There are a myriad of applications that benefit and which are enabled by embodiments of the system that provide for viewing and analyzing motion capture data on the mobile computer or server/database, for example for data mining database 172 by users 151. For example, users 151 may include compliance monitors, including for example parents, children or elderly, managers, doctors, insurance companies, police, military, or any other entity such as equipment manufacturers that may data mine for product improvement. For example in a tennis embodiment by searching for top service speeds for users of a particular size or age, or in a golf embodiment by searching for distances, i.e., differences in sequential locations in table 183 based on swing speed in the sensor data field in table 183 to determine which manufacturers have the best clubs, or best clubs per age or height or weight per user, or a myriad of other patterns. Other embodiments related to compliance enable messages from mobile computer 101 or from server/database to be generated if thresholds for G-forces, (high or zero or any other levels), to be sent to compliance monitors, managers, doctors, insurance companies, etc., as previously described. Users 151 may include marketing personnel that determine which pieces of equipment certain users own and which related items that other similar users may own, in order to target sales at particular users. Users 151 may include medical personnel that may determine how much movement a sensor for example coupled with a shoe, i.e., a type of equipment, of a diabetic child has moved and how much this movement relates to the average non-diabetic child, wherein suggestions as per table 185 may include giving incentives to the diabetic child to exercise more, etc., to bring the child in line with healthy children. Sports physicians, physiologists or physical therapists may utilize the data per user, or search over a large number of users and compare a particular movement of a user or range of motion for example to other users to determine what areas a given user can improve on through stretching or exercise and which range of motion areas change over time per user or per population and for example what type of equipment a user may utilize to account for changes over time, even before those changes take place. Data mining motion capture data and image data related to motion provides unique advantages to users 151. Data mining may be performed on flex parameters measured by the sensors to determine if sporting equipment, shoes, human body parts or any other item changes in flexibility over time or between equipment manufacturers or any combination thereof.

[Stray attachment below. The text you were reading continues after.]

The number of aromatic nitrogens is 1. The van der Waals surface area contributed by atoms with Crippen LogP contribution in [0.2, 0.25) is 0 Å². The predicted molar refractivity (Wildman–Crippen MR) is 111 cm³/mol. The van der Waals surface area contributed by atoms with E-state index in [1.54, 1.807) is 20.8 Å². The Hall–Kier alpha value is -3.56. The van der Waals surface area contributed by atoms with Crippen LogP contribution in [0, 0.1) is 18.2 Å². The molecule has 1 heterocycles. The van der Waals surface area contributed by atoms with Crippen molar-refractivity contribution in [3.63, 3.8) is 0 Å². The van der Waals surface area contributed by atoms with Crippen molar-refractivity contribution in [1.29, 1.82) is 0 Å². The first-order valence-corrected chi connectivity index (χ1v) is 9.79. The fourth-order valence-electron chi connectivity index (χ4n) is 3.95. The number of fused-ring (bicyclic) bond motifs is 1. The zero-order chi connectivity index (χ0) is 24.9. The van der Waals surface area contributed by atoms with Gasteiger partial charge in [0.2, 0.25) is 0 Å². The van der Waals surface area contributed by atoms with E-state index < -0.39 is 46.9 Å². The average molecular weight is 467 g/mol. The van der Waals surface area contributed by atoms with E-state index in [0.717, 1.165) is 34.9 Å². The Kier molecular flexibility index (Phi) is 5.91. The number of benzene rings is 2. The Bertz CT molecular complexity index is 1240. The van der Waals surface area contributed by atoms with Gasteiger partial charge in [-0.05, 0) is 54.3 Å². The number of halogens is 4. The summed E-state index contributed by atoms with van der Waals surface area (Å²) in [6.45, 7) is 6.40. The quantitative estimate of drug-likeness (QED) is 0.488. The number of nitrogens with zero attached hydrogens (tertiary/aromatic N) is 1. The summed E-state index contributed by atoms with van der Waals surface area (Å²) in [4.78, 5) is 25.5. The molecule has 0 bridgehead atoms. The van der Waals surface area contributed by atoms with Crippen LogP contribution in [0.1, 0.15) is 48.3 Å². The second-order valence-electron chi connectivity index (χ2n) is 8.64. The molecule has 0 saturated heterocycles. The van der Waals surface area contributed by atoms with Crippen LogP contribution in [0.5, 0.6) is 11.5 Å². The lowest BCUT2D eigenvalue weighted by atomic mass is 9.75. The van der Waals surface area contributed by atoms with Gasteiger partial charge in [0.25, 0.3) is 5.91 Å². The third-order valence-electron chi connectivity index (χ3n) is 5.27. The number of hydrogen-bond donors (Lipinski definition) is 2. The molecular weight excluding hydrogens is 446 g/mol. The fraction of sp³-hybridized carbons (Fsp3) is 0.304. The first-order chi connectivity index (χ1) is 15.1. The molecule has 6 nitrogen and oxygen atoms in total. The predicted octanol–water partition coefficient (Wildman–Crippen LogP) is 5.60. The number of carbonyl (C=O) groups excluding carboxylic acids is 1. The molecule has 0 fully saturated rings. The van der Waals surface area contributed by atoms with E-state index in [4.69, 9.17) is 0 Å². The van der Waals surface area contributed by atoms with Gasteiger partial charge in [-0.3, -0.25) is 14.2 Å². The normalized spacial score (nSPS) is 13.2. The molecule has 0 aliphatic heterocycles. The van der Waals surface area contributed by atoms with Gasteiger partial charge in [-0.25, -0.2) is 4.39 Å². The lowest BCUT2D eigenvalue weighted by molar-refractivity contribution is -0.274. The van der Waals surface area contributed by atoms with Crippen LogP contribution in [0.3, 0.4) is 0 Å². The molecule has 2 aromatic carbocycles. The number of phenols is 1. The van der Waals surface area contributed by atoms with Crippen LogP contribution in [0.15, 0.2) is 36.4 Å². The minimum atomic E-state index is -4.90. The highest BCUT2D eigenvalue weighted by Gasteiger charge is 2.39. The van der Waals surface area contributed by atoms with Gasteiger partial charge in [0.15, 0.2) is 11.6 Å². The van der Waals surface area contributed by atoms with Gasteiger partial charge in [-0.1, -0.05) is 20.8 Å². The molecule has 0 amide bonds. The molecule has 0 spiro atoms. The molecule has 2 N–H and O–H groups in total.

To ensure that analysis of user 150 during a motion capture includes images that are relatively associated with the horizon, i.e., not tilted, the system may include an orientation module that executes on computer 160 within mobile device 101 for example. The computer is configured to prompt a user to align the camera along a horizontal plane based on orientation data obtained from orientation hardware within mobile device 101. Orientation hardware is common on mobile devices as one skilled in the art will appreciate. This allows the image so captured to remain relatively level with respect to the horizontal plane. The orientation module may also prompt the user to move the camera toward or away from the user, or zoom in or out to the user to place the user within a graphical “fit box”, to somewhat normalize the size of the user to be captured. Images may also be utilized by users to prove that they have complied with doctors orders for example to meet certain motion requirements.